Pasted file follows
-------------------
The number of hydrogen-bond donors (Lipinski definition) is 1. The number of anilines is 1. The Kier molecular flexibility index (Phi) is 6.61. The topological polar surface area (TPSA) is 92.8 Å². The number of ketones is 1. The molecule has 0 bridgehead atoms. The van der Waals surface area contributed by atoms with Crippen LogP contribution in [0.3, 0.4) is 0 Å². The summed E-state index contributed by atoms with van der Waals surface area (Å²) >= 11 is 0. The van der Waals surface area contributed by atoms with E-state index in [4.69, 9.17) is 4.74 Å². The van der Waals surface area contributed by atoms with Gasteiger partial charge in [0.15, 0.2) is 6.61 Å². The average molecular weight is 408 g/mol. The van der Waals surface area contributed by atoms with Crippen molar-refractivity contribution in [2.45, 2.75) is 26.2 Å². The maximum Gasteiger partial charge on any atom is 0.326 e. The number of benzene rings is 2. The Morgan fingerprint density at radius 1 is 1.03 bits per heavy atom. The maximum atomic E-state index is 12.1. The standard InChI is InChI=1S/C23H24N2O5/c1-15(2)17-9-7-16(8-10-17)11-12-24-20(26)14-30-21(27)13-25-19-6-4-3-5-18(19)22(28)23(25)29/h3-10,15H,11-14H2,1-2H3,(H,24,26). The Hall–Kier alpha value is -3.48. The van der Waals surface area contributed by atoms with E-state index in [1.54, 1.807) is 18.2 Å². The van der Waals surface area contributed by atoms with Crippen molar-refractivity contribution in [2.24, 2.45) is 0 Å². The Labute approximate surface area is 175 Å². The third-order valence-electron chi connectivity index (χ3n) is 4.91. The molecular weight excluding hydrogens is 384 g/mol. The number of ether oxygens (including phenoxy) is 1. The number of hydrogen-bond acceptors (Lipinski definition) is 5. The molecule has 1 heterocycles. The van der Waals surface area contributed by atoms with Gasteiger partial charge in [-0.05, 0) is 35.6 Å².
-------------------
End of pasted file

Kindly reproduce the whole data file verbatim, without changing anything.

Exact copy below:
The number of hydrogen-bond donors (Lipinski definition) is 1. The number of anilines is 1. The Kier molecular flexibility index (Phi) is 6.61. The topological polar surface area (TPSA) is 92.8 Å². The number of ketones is 1. The molecule has 0 bridgehead atoms. The van der Waals surface area contributed by atoms with Crippen LogP contribution in [0.3, 0.4) is 0 Å². The summed E-state index contributed by atoms with van der Waals surface area (Å²) >= 11 is 0. The van der Waals surface area contributed by atoms with E-state index in [4.69, 9.17) is 4.74 Å². The van der Waals surface area contributed by atoms with Gasteiger partial charge in [0.15, 0.2) is 6.61 Å². The average molecular weight is 408 g/mol. The van der Waals surface area contributed by atoms with Crippen molar-refractivity contribution in [2.45, 2.75) is 26.2 Å². The maximum Gasteiger partial charge on any atom is 0.326 e. The number of benzene rings is 2. The Morgan fingerprint density at radius 1 is 1.03 bits per heavy atom. The maximum atomic E-state index is 12.1. The standard InChI is InChI=1S/C23H24N2O5/c1-15(2)17-9-7-16(8-10-17)11-12-24-20(26)14-30-21(27)13-25-19-6-4-3-5-18(19)22(28)23(25)29/h3-10,15H,11-14H2,1-2H3,(H,24,26). The Hall–Kier alpha value is -3.48. The van der Waals surface area contributed by atoms with E-state index in [1.54, 1.807) is 18.2 Å². The van der Waals surface area contributed by atoms with Crippen molar-refractivity contribution in [2.24, 2.45) is 0 Å². The Labute approximate surface area is 175 Å². The third-order valence-electron chi connectivity index (χ3n) is 4.91. The molecular weight excluding hydrogens is 384 g/mol. The number of ether oxygens (including phenoxy) is 1. The number of hydrogen-bond acceptors (Lipinski definition) is 5. The molecule has 1 heterocycles. The van der Waals surface area contributed by atoms with Gasteiger partial charge in [-0.05, 0) is 35.6 Å².